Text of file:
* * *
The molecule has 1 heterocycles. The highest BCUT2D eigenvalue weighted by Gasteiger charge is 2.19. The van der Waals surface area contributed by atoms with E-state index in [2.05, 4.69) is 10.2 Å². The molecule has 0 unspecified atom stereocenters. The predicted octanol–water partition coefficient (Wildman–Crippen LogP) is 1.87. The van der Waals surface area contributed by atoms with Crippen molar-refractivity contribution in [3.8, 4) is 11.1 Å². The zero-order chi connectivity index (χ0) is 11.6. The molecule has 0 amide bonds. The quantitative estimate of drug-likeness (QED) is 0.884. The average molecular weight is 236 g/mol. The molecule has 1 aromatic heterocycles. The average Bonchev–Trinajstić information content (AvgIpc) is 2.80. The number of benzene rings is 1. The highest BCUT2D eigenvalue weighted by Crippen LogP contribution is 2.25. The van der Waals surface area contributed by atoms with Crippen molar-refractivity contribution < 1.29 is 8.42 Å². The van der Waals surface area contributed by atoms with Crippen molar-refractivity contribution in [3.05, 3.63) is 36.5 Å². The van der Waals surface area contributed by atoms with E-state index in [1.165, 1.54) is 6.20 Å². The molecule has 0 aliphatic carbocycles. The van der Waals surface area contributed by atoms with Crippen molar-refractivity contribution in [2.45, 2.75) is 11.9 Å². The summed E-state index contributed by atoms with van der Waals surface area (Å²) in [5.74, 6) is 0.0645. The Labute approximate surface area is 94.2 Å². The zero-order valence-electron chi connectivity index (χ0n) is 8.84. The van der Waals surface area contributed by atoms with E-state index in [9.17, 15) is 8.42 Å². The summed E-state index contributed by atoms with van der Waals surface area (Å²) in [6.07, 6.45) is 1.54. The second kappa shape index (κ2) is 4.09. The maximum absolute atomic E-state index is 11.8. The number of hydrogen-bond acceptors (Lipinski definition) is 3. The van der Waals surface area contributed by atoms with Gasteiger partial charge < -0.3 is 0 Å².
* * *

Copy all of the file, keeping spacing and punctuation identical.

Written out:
The molecule has 1 heterocycles. The highest BCUT2D eigenvalue weighted by Gasteiger charge is 2.19. The van der Waals surface area contributed by atoms with E-state index in [2.05, 4.69) is 10.2 Å². The molecule has 0 unspecified atom stereocenters. The predicted octanol–water partition coefficient (Wildman–Crippen LogP) is 1.87. The van der Waals surface area contributed by atoms with Crippen molar-refractivity contribution in [3.8, 4) is 11.1 Å². The zero-order chi connectivity index (χ0) is 11.6. The molecule has 0 amide bonds. The quantitative estimate of drug-likeness (QED) is 0.884. The average molecular weight is 236 g/mol. The molecule has 1 aromatic heterocycles. The average Bonchev–Trinajstić information content (AvgIpc) is 2.80. The number of benzene rings is 1. The highest BCUT2D eigenvalue weighted by Crippen LogP contribution is 2.25. The van der Waals surface area contributed by atoms with Crippen molar-refractivity contribution < 1.29 is 8.42 Å². The van der Waals surface area contributed by atoms with Crippen molar-refractivity contribution in [3.05, 3.63) is 36.5 Å². The van der Waals surface area contributed by atoms with E-state index in [1.165, 1.54) is 6.20 Å². The molecule has 0 aliphatic carbocycles. The van der Waals surface area contributed by atoms with Crippen molar-refractivity contribution in [2.45, 2.75) is 11.9 Å². The summed E-state index contributed by atoms with van der Waals surface area (Å²) in [5.74, 6) is 0.0645. The Labute approximate surface area is 94.2 Å². The zero-order valence-electron chi connectivity index (χ0n) is 8.84. The van der Waals surface area contributed by atoms with E-state index in [9.17, 15) is 8.42 Å². The summed E-state index contributed by atoms with van der Waals surface area (Å²) in [6.07, 6.45) is 1.54. The second kappa shape index (κ2) is 4.09. The maximum absolute atomic E-state index is 11.8. The number of hydrogen-bond acceptors (Lipinski definition) is 3. The van der Waals surface area contributed by atoms with Gasteiger partial charge < -0.3 is 0 Å².